Test scores offer endless opportunities for misinterpretation. When SAT scores rose in 1983, former Secretary of Education Terrel Bell ascribed the rise to the impact of A Nation at Risk, the report he had commissioned that had appeared in April 1983. Then someone pointed out that the scores released in the fall of 1983 actually came from tests taken in 1982, meaning that A Nation at Risk would have had to act backward in time - something considered possible only by some theoretical physicists.
Sometimes the misinterpretations are deliberate - and deliberately amusing. Looking at test scores a number of years ago, Sen. Daniel Patrick Moynihan (D-N.Y.) concluded that the strongest factor in predicting high test scores was proximity to Canada. States along the border tended to score very well. In a similar vein, Harold Howe II expressed his surprise when SAT scores rose in 1983. He said that he thought he had detected a strong relationship between declining SAT scores and the expansion of McDonald's restaurants. Clearly, eating greasy hamburgers and tallow-laden French fries impaired thinking. Then Howe recalled that in 1982 McDonald's had introduced the fish sandwich - and we all know that fish is brain food.
More startling conclusions have been drawn from looking at state-level SAT scores, and these conclusions have produced some very misleading policy statements. In 1981 an enterprising reporter called every state department of education, obtained the state's average SAT scores, and then ranked the states from 1 to 50. When the results were published, all hell broke loose. It was one thing to see Iowa and Minnesota among the top-ranked states. It was quite another to see Mississippi and Alabama up there near the top. Much mischief ensued, and the College Board reluctantly began to put out state-level data itself.
A couple of years later, Brian Powell of Indiana University and Lala Carr Steelman of the University of South Carolina took to the pages of the Harvard Educational Review to show that the culprit producing the strange rankings was the percentage of seniors taking the SAT in each state. Mississippi and Alabama ranked high because only a tiny elite took the SAT, while in some states in the East the SAT administration was an outing for most of the senior class.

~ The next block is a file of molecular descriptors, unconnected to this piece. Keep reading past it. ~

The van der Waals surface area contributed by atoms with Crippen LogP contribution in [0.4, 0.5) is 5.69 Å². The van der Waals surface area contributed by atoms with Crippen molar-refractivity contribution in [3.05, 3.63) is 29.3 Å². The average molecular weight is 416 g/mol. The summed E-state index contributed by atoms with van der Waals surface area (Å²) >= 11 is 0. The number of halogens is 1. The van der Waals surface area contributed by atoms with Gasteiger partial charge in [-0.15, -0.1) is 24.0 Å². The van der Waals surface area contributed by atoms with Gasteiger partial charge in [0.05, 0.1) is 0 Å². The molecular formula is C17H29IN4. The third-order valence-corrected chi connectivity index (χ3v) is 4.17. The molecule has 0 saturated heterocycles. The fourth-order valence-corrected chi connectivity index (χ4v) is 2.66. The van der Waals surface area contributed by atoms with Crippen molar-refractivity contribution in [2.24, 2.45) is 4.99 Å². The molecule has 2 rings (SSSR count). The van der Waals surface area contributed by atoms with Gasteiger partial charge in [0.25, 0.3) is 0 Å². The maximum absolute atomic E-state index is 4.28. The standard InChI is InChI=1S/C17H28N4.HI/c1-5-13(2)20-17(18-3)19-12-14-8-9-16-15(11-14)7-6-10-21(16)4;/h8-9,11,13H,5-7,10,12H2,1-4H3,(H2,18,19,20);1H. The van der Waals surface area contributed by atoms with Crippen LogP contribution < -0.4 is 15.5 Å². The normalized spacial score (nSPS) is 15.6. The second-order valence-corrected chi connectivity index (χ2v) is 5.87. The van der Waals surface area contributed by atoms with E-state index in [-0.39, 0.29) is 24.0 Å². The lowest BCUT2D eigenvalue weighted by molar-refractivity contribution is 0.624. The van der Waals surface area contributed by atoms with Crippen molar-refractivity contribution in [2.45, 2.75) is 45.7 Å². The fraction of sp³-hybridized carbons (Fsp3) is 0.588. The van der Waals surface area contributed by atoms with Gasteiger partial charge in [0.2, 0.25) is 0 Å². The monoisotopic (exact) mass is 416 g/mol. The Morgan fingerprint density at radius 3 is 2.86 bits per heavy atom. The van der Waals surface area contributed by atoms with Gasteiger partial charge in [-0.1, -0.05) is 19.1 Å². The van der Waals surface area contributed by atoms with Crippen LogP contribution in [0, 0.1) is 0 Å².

Powell and Steelman are back again in the spring 1996 issue of Harvard Educational Review - advising us that the mischief persists and trying to do something about it. No fewer than three former secretaries of education - William Bennett, Lauro Cavazos, and the late Terrel Bell - along with Ralph Reed of the Christian Coalition and Washington Post pundit George Will are all discovered to have used state-level SAT scores in recent years to tout the notion that money for schools doesn't matter.
This is a notion that I tried to demolish in articles in the November 1995 issue of Educational Leadership and the May 1996 issue of The School Administrator. In those articles I noted that Bennett's plumping of this idea constituted a monumental act of dishonesty. When he was secretary of education, his office continued to put out the "wall charts" initiated by Bell. But even those useless charts divided the states into two categories: states in which the SAT was dominant and states in which the ACT was the test of choice. Thus Bennett must know better than most people that the SAT is not a valid measure of anything for all states.
Some commentators have even fallen into the trap of arguing that increasing money for schools decreases achievement. In their 1996 article, Powell and Steelman try to set things straight with a new analysis that looks at more factors. As with their earlier study, they find this time that there is a strong relationship between the percentage of high school seniors who take the SAT and the state ranking: the higher the percentage, the lower the ranking. The proportion of students taking the SAT accounts for 85% of the differences between states. …